Looking at Luke’s Gospel in this manner has changed my understanding of the purpose behind the narrative. It should be subtitled: “Amazing Faith.” Luke the physician, who also wrote Acts of the Apostles as the sequel to the Gospel of Luke, has a consistent narrative theme of amazement and what God is doing, first in Jesus and then in the Holy Spirit. Four fisherman leave their nets and immediately follow Jesus. Amazing! A tax collector named Matthew leaves his lucrative occupation to be the next disciples. Astonishing! Friends believe in the healing power of God and are willing to climb a roof and tear it off to get to Jesus. Astounding! A Roman centurion requests healing from Jesus. Flabbergasting! Luke will revisit this theme in the book of Acts. The first baptism is an Ethopian Eunuch who is the Queen of Sheba’s Treasurer. Dorcas, a wealth merchant of purple cloth joins the movement. Cornelius, another Roman centurion, also joins the faith. Luke keeps repeating to us again and again. The response to the overflowing and healing love of God is astonishing. Faith is awakening and you just can’t imagine who will be next. Later Jesus says in Luke, that the reign of God is like a great banquet, where the usual guest are just too busy to come, so the master of the house fills the chairs with the lame and the blind and the poor begging on the streets so the food won’t go to waste.
Amazing faith responses to God is not the whole story here. For every action there is an equal and opposite reaction. That is not only Newton’s law of motion, it is a great spiritual dynamic as well. Every time Jesus inspires faith and heals, someone else is angry and thinks he is out of line. Crowds get so large Jesus has to preach from a boat, but he is rejected in his home town of Nazareth. The same dynamic happens to Peter and Paul in Acts. Paul starts awakening faith and draws people in, then he gets arrested and thrown in jail. And then jail gives him time to write his many letters, which becomes the first Christian scriptures we still ponder today.
So our brief text this morning about the amazing faith of the centurion, is part of the underlying structure of Luke’s understanding of the dynamics of faith. We are both amazed at who responds, and baffled by the small-minded and angry resistance. As readers of this Good News we are challenges to choose where we stand. Are we the ones leaving our boats, walking away from our tax booths, tearing off the roof to get to Jesus, amazed that even a centurion or later a prostitute, will be people of great faith? Or are we the ones arguing the finer points of law and theology, complaining that some of our favorite traditions are being upset, or feeling threatened by such an astonishing array of sinners joining our club?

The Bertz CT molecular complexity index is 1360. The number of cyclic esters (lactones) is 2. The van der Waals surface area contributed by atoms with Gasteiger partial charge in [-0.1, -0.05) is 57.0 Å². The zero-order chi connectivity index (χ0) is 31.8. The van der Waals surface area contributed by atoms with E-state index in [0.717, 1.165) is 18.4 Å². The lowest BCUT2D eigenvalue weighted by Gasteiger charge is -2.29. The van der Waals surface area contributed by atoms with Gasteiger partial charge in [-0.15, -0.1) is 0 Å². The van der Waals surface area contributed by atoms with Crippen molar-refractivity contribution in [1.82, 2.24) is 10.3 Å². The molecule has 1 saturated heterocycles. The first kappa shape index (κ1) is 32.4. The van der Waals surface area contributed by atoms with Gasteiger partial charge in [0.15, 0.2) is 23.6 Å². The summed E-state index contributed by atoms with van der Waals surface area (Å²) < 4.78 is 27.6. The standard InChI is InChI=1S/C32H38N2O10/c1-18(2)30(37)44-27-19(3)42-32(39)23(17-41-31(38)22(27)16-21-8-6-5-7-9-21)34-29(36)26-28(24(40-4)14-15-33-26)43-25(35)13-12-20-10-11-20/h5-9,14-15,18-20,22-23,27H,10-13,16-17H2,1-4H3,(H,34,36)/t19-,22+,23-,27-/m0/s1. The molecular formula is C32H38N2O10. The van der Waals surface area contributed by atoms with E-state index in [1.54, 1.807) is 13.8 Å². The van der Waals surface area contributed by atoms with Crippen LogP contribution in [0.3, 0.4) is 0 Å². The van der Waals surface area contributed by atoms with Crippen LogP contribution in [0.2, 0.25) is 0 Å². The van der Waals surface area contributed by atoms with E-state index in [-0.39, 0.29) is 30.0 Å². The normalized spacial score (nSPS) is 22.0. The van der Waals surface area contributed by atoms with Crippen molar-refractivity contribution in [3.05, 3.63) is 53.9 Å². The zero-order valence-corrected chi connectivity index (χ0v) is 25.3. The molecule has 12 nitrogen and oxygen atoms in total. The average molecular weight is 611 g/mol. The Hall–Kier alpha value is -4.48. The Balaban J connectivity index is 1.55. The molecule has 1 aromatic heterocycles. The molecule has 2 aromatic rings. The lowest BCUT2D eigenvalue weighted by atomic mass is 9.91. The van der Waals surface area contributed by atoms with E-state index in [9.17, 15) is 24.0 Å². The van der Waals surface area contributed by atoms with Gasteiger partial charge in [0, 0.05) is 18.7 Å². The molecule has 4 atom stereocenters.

I wish I could say exactly which side of that line I stand. I want to say I am on that side of amazing faith, ready for what the great love of God will inspire next. Sometimes I rise to the occasion. But I also have places of resistance inside, feelings that the love of God calls me to places I don’t want to go. I like some security, some predictability, I like my job and wouldn’t want to threaten that security. I have cherished notions I don’t easily let go. Am I any different than the religious leaders in Capernaum? Don’t star tearing off my roof, do you know what we paid for that slate? And God, I could really use some help with getting some big donors like the centurion. It’s fine for all the newly healed lame and blind and formerly demon possessed to come to the new member class, but could you bring me a centurion?
The Gospel of Luke makes room for uneasy believers like me as well. Peter leaves his boat behind in a great act of faith one minute, and tries to lecture Jesus about going to Jerusalem, angering Jesus to the point of saying, “Get behind me Satan.” Peter wants to walk on water, but soon sinks. He vows to never leave Jesus’s side and then cruelly denies him three times. And on the story goes. The Gospel and the love of God awakens great faith in our hearts. We celebrate God’s healing power one minute and then resist it the next. We move from action to reaction.
The best news of this story is that Jesus can still be amazed by the human response to God. If Jesus can be amazed by the faith of the centurion, then God can perhaps be amazed by me. God is ever-ready to be amazed by you, by First Churches, by the people sitting out on the benches of Main Street, tourist and beggar alike. Awakenings are ever possible!